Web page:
“She knew how to rehab, and knew what she had to do to get back,” Trzebiatowski said. “As far as mental toughness, Jacara overcoming this is probably one of the toughest athletes I’ll ever coach.”

As Thompson worked her way back again, she said it was her Swartz Creek teammates who helped her get to the right place mentally.

“I finally got over it when I started to practice with my team,” Thompson said. “I couldn’t scrimmage with them, but they made me feel even better, that you’re going to be even stronger when you come back.”

Trzebiatowski said the team had to learn to play without Thompson over the summer, but despite that, Thompson’s impact on the young Dragons squad remained strong.

“Everybody looked at her as a leader, but I don’t think she’s always felt that way until this year,” Trzebiatowski said. “When we actually voted for team captains, the team decided before we even voted that Jacara would unanimously receive the vote for team captain. That’s never happened to me.”

Thompson missed the first two games of the season, but has come back strong. She’s averaging 17 points per game and has now added a more dangerous 3-point shot to her repertoire, something she said already has caused opposing defenders to take notice.

“I kind of always knew I had to get better at it,” she said. “Shooting wasn’t really my big thing. I always loved driving and getting to the basket and to the free throw line, but I knew I had to add an outside game. I feel like (defenders) look for me to go the basket every time, but now that I have an outside shot, they’re going to have to check me. They’ve caught on. They call me a shooter now.”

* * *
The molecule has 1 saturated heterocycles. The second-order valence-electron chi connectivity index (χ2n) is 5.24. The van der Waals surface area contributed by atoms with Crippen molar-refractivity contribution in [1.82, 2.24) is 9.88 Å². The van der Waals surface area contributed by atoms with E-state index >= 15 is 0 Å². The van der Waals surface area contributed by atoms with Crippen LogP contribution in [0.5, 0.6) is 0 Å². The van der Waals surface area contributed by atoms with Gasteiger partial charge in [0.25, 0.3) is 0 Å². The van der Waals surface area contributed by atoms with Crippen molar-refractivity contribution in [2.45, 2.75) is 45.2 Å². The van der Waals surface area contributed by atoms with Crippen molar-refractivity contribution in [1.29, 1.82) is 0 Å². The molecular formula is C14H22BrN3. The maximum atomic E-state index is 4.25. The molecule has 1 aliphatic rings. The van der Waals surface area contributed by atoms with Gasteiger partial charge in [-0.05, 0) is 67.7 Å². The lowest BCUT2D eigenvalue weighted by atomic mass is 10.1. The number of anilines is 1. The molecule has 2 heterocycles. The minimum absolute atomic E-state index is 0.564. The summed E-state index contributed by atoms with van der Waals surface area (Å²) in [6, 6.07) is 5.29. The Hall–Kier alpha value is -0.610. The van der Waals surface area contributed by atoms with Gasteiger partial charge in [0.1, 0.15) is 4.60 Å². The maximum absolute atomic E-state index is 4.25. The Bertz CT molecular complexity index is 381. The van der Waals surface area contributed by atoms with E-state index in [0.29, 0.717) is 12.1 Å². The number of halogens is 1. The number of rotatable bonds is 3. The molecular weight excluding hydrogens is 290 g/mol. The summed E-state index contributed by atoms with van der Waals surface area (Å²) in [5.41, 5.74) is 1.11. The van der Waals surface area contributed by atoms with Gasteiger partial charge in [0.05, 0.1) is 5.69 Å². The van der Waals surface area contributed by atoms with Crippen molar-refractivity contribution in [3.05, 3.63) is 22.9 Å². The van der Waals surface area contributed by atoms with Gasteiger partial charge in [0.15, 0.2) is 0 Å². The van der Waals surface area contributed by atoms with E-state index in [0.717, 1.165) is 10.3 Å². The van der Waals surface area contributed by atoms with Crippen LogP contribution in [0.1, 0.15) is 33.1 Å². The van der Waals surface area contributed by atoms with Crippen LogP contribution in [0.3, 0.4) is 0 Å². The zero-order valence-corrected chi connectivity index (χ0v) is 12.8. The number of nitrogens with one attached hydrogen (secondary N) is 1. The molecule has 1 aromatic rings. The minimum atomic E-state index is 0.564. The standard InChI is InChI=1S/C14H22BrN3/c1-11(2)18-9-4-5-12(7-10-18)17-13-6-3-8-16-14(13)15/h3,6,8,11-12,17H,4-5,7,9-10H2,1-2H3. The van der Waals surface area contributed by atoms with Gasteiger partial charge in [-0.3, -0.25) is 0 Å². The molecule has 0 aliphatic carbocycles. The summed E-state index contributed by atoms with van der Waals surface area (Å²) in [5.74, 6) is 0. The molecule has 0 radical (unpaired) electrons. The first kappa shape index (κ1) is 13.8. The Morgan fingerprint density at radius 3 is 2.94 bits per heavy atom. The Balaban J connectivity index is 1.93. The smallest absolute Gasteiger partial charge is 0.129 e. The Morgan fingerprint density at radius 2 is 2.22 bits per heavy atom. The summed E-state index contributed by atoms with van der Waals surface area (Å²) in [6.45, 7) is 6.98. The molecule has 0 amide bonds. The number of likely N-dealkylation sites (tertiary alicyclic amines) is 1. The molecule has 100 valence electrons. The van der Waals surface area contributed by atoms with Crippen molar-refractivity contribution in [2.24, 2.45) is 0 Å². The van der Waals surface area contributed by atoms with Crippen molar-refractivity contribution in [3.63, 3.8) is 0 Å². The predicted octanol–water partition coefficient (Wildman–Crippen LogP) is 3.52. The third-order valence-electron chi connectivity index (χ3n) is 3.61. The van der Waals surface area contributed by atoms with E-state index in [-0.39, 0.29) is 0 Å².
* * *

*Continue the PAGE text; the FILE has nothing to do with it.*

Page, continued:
She said she feels like her old self now, although it took a while to get there.

“I’d say probably about 90 percent of it is mental, really,” Thompson said. “Because you have to think about what move am I going to do? Am I going to tear my ACL again? You think about every move you do when you’ve been through two ACL surgeries.”

Thompson is undecided on her basketball future, but said she wants to play at the college level. Her injuries have helped her to focus on her off-court future, however. No matter where basketball takes her, Thompson wants to study to become a physical therapist.

“I had always thought about going overseas and even trying to make it to the WNBA,” she said. “I don’t think I want that anymore. I want to do something to help people with ACL injuries.”

Paul Costanzo served as a sportswriter at The Port Huron Times Herald from 2006-15, including three years as lead sportswriter, and prior to that as sports editor at the Hillsdale Daily News from 2005-06. He can be reached at paulcostanzo3@gmail.com with story ideas for Genesee, Lapeer, St. Clair, Sanilac, Huron, Tuscola, Saginaw, Bay, Arenac, Midland and Gladwin counties.

PHOTOS: (Top) Swartz Creek's Jacara Thompson prepares to shoot a free throw. (Middle) Thompson, back this season after multiple knee surgeries during her career, looks to get past a defender. (Photos courtesy of the Swartz Creek girls basketball program.)